Mar 20, 2012

This is why question time must be suspended

The opposition could do us all a favour and simply junk question time altogether.

Bernard Keane — Politics editor

Bernard Keane

Politics editor

"This is urgent. It should take priority over all other matters before this House."
That was Tony Abbott, rising to ask to suspend standing orders to discuss western Sydney gun crime last Wednesday at 2.52pm. Peculiarly, he only had to wait half an hour, because "all other matters before this House" included a matter of public importance debate after question time on … western Sydney gun crime.  Still, evidently it was of serious concern to the opposition, and an issue so important would have been followed up by more questions the following day. But funnily enough, the issue hasn’t been mentioned since then. The only question about gun control has come from the government itself, to Jason Clare. Perhaps that’s because on Thursday, Peter Costello’s dummy spit about not being appointed to the Future Fund chairmanship took precedence over gun crime in western Sydney. In high dudgeon, Tony Abbott rose to insist:
"Standing orders must be suspended because, when it comes to the appointment of the Future Fund chairman, this government has been incompetent in managing it and dishonest in explaining it."
By Friday evening, particularly after David Murray stated there’d been no recommendation from David Gonski, and Costello’s self-indulgent and childish performance on 7.30 the night before, the issue vanished from the media cycle, except for a few fatuous commentators mumbling about "debacle" and "process". So it was understandable, thus, that yesterday the opposition had moved on to another subject for a suspension motion. This time it was a reheat of the Health Services Union investigation, despite the lack of any new information coming to light beyond the hitherto-unknown but intriguing fact that Christopher Pyne and Warren Entsch are bowel specialists. We were told:
"And the reason this motion should be given precedence over all other business is painfully transparent to the Australian public and to everybody other than the members of the Australian Labor Party."
Perhaps it was indeed so transparent that Peter Slipper decided he'd heard enough and sat Pyne down only a minute or two into his contribution. Part of the ritual of these suspension orders is that the debate must be confined to why standing orders must be suspended, not the substance of the issue. This appears to be honoured more in the breach than the observance, but participants on all sides employ the fig leaf of reflexively saying, about every fourth sentence, "This is why standing orders must be suspended." Abbott said it 10 times in his spiel on gun crime. Pyne isn’t so good at that. Yesterday he went quite a few sentences without uttering the magic phrase. Perhaps that was why he was sat down. Or maybe Slipper, like the rest of us, is annoyed that the few vestiges of accountability that were left in question time have now been entirely abandoned by the opposition in favour of ever sillier suspensions. The Coalition claims in its defence that government ministers never answer questions anyway. Maybe what’s being revealed is the pointlessness of the idea of parliamentary scrutiny. No one watches this rubbish anyway except political tragics, journalists and bureaucrats. In which case, the opposition could do us all a favour and move a suspension at 2pm, then let Parliament, and the rest of us, get on with some actual work.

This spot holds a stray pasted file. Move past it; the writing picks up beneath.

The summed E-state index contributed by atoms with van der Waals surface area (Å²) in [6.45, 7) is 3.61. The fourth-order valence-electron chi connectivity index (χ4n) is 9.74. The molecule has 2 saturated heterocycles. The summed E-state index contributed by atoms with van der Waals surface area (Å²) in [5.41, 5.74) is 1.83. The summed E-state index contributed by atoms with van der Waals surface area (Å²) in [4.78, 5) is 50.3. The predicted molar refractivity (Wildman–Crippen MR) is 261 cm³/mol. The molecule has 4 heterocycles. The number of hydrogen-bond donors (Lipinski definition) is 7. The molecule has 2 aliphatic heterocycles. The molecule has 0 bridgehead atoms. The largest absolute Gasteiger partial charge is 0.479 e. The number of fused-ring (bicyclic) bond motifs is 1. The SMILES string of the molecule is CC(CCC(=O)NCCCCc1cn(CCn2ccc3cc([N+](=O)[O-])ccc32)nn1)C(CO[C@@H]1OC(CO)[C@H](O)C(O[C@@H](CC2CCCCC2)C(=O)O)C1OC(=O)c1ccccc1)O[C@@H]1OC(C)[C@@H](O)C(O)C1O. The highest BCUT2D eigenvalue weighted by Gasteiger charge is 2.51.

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5 thoughts on “This is why question time must be suspended

  1. Meski

    Can’t Slipper just kick them for 24 hours for being vexatious and frivolous? Or can’t we get Judge Judy to replace him for a few months? I’d get pay per view tv to watch Question Time then.

  2. deccles

    When I was young I use to come home from primary school and hear question time blaring in every room in the house. It was an education, one I’ve never quite recovered from. Question time deteriorated under Keating and then became practically useless under Howard.

    In the old days real questions of substance were answered in the House to hold the government of the day accountable, now it’s nothing more than grandstanding soundbites, and we as a nation suffer for it. Then we complain about it, and then every 3 years we go to a ballot box and very few of us connect the dots. It saddens me.

  3. Edward James

    Voters are starting to connect the dots. They now understand the is nothing to stop them from voting a politician out of government again the very next election. If they fail to put their constituents first. If nothing else it means the lifetime super is not on the table for a one term wonder. Voters do have the power to shake the base of politics all they need to do is exercise the vote by numbering boxes below the line directing their own preferences. Edward James

  4. Suzanne Blake

    I agree QT is a comedy. But….

    The Government Ministers need to he held to the EXACT question, not their spin.

    When answering Dorathy Dixers, the Ministers cannot just attack the opposition.

  5. Edward James

    Members of the grass roots community have been conned by the members and supporters of the two parties not much preferred. Into believeing they can no longer change the way we are governed. People are so jaded when they read their Mayor and Deputy Mayor have been identifed in print as liars, they sit there and suck their thumbs and perhaps consider what they can do! God help us all! Edward James http://bit.ly/EJ_PNewsAds Link to political attack ads

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